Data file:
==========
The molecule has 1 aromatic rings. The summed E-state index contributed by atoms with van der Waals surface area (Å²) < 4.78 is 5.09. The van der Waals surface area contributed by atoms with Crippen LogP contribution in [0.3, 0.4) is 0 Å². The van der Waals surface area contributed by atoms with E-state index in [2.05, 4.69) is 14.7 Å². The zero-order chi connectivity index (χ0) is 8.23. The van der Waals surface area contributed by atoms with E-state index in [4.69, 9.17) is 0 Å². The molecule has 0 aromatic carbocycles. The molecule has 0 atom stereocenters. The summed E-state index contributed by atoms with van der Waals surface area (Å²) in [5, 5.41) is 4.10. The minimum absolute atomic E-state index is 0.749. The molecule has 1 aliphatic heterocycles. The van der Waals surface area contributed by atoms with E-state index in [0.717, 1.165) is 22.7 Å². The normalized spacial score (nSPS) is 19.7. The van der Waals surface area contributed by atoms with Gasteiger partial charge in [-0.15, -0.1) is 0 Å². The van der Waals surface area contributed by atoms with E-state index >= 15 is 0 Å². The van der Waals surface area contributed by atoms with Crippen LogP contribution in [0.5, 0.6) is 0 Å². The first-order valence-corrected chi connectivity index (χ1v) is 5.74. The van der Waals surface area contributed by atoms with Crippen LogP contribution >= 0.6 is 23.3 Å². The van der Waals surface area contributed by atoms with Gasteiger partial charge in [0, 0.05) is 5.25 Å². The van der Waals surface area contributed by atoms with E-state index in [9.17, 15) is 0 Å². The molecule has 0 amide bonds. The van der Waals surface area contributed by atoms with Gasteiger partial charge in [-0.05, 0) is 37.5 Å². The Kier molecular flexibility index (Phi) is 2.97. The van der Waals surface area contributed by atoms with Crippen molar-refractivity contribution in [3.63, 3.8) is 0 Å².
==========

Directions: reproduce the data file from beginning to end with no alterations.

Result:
The molecule has 1 aromatic rings. The summed E-state index contributed by atoms with van der Waals surface area (Å²) < 4.78 is 5.09. The van der Waals surface area contributed by atoms with Crippen LogP contribution in [0.3, 0.4) is 0 Å². The van der Waals surface area contributed by atoms with E-state index in [2.05, 4.69) is 14.7 Å². The zero-order chi connectivity index (χ0) is 8.23. The van der Waals surface area contributed by atoms with E-state index in [4.69, 9.17) is 0 Å². The molecule has 0 aromatic carbocycles. The molecule has 0 atom stereocenters. The summed E-state index contributed by atoms with van der Waals surface area (Å²) in [5, 5.41) is 4.10. The minimum absolute atomic E-state index is 0.749. The molecule has 1 aliphatic heterocycles. The van der Waals surface area contributed by atoms with E-state index in [0.717, 1.165) is 22.7 Å². The normalized spacial score (nSPS) is 19.7. The van der Waals surface area contributed by atoms with Gasteiger partial charge in [-0.15, -0.1) is 0 Å². The van der Waals surface area contributed by atoms with E-state index >= 15 is 0 Å². The van der Waals surface area contributed by atoms with Crippen LogP contribution in [0.5, 0.6) is 0 Å². The first-order valence-corrected chi connectivity index (χ1v) is 5.74. The van der Waals surface area contributed by atoms with Crippen LogP contribution >= 0.6 is 23.3 Å². The van der Waals surface area contributed by atoms with Gasteiger partial charge in [0, 0.05) is 5.25 Å². The van der Waals surface area contributed by atoms with E-state index in [9.17, 15) is 0 Å². The molecule has 0 amide bonds. The van der Waals surface area contributed by atoms with Gasteiger partial charge in [-0.05, 0) is 37.5 Å². The Kier molecular flexibility index (Phi) is 2.97. The van der Waals surface area contributed by atoms with Crippen molar-refractivity contribution in [3.63, 3.8) is 0 Å².